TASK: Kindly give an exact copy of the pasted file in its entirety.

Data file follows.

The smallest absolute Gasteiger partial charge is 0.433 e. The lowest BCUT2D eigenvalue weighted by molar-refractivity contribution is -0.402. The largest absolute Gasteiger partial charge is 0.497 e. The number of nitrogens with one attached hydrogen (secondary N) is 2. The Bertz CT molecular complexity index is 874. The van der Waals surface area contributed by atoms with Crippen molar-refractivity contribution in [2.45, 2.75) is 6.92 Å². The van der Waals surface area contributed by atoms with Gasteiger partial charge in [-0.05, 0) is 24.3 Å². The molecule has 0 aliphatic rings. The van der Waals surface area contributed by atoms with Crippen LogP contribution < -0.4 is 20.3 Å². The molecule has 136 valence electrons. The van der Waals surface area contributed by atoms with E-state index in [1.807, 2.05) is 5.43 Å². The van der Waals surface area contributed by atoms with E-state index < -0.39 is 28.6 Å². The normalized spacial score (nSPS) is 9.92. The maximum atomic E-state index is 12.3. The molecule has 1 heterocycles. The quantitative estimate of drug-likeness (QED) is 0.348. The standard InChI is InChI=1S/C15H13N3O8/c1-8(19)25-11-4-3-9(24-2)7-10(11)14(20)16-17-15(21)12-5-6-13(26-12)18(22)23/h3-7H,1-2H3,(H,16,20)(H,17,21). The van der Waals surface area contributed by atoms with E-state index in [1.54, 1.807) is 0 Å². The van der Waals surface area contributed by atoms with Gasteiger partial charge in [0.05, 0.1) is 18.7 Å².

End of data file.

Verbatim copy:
The smallest absolute Gasteiger partial charge is 0.433 e. The lowest BCUT2D eigenvalue weighted by molar-refractivity contribution is -0.402. The largest absolute Gasteiger partial charge is 0.497 e. The number of nitrogens with one attached hydrogen (secondary N) is 2. The Bertz CT molecular complexity index is 874. The van der Waals surface area contributed by atoms with Crippen molar-refractivity contribution in [2.45, 2.75) is 6.92 Å². The van der Waals surface area contributed by atoms with Gasteiger partial charge in [-0.05, 0) is 24.3 Å². The molecule has 0 aliphatic rings. The van der Waals surface area contributed by atoms with Crippen LogP contribution < -0.4 is 20.3 Å². The molecule has 136 valence electrons. The van der Waals surface area contributed by atoms with E-state index in [1.807, 2.05) is 5.43 Å². The van der Waals surface area contributed by atoms with E-state index < -0.39 is 28.6 Å². The normalized spacial score (nSPS) is 9.92. The maximum atomic E-state index is 12.3. The molecule has 1 heterocycles. The quantitative estimate of drug-likeness (QED) is 0.348. The standard InChI is InChI=1S/C15H13N3O8/c1-8(19)25-11-4-3-9(24-2)7-10(11)14(20)16-17-15(21)12-5-6-13(26-12)18(22)23/h3-7H,1-2H3,(H,16,20)(H,17,21). The van der Waals surface area contributed by atoms with E-state index in [1.54, 1.807) is 0 Å². The van der Waals surface area contributed by atoms with Gasteiger partial charge in [0.05, 0.1) is 18.7 Å².